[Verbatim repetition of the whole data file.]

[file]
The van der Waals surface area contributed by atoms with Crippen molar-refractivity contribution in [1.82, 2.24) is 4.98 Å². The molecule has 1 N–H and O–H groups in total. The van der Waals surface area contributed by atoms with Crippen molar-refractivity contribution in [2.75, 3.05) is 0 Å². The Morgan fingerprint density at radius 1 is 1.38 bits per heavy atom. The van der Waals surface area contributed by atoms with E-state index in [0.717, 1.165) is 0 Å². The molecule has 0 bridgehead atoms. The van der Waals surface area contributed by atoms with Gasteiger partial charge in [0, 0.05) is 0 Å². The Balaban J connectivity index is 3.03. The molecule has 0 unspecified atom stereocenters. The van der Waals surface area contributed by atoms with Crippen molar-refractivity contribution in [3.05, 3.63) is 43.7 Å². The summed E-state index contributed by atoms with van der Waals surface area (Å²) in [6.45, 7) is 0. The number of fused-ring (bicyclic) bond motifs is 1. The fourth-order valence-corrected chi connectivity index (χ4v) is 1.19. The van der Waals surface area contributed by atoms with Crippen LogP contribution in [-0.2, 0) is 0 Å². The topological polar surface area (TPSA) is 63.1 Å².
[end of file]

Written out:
The van der Waals surface area contributed by atoms with Crippen molar-refractivity contribution in [1.82, 2.24) is 4.98 Å². The molecule has 1 N–H and O–H groups in total. The van der Waals surface area contributed by atoms with Crippen molar-refractivity contribution in [2.75, 3.05) is 0 Å². The Morgan fingerprint density at radius 1 is 1.38 bits per heavy atom. The van der Waals surface area contributed by atoms with E-state index in [0.717, 1.165) is 0 Å². The molecule has 0 bridgehead atoms. The van der Waals surface area contributed by atoms with Gasteiger partial charge in [0, 0.05) is 0 Å². The Balaban J connectivity index is 3.03. The molecule has 0 unspecified atom stereocenters. The van der Waals surface area contributed by atoms with Crippen molar-refractivity contribution in [3.05, 3.63) is 43.7 Å². The summed E-state index contributed by atoms with van der Waals surface area (Å²) in [6.45, 7) is 0. The number of fused-ring (bicyclic) bond motifs is 1. The fourth-order valence-corrected chi connectivity index (χ4v) is 1.19. The van der Waals surface area contributed by atoms with Crippen LogP contribution in [-0.2, 0) is 0 Å². The topological polar surface area (TPSA) is 63.1 Å².